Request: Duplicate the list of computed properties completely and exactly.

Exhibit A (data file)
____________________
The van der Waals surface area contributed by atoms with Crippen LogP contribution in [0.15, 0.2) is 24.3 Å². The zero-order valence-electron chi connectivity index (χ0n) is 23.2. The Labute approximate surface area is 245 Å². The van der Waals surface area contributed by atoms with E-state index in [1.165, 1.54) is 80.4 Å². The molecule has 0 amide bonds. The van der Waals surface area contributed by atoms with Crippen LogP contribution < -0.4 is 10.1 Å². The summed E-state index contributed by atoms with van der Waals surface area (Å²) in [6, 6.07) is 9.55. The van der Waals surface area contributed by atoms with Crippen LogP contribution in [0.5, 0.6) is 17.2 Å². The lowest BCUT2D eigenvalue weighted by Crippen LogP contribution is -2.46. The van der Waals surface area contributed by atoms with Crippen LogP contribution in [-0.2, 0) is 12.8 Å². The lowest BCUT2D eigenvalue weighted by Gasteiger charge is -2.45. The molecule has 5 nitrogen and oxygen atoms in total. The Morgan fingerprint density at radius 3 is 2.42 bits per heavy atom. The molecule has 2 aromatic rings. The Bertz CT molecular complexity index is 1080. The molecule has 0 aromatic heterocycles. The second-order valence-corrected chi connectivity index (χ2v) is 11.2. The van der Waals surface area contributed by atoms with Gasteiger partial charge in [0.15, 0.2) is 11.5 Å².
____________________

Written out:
The van der Waals surface area contributed by atoms with Crippen LogP contribution in [0.15, 0.2) is 24.3 Å². The zero-order valence-electron chi connectivity index (χ0n) is 23.2. The Labute approximate surface area is 245 Å². The van der Waals surface area contributed by atoms with E-state index in [1.165, 1.54) is 80.4 Å². The molecule has 0 amide bonds. The van der Waals surface area contributed by atoms with Crippen LogP contribution < -0.4 is 10.1 Å². The summed E-state index contributed by atoms with van der Waals surface area (Å²) in [6, 6.07) is 9.55. The van der Waals surface area contributed by atoms with Crippen LogP contribution in [0.5, 0.6) is 17.2 Å². The lowest BCUT2D eigenvalue weighted by Crippen LogP contribution is -2.46. The van der Waals surface area contributed by atoms with Crippen LogP contribution in [-0.2, 0) is 12.8 Å². The lowest BCUT2D eigenvalue weighted by Gasteiger charge is -2.45. The molecule has 5 nitrogen and oxygen atoms in total. The Morgan fingerprint density at radius 3 is 2.42 bits per heavy atom. The molecule has 2 aromatic rings. The Bertz CT molecular complexity index is 1080. The molecule has 0 aromatic heterocycles. The second-order valence-corrected chi connectivity index (χ2v) is 11.2. The van der Waals surface area contributed by atoms with Gasteiger partial charge in [0.15, 0.2) is 11.5 Å².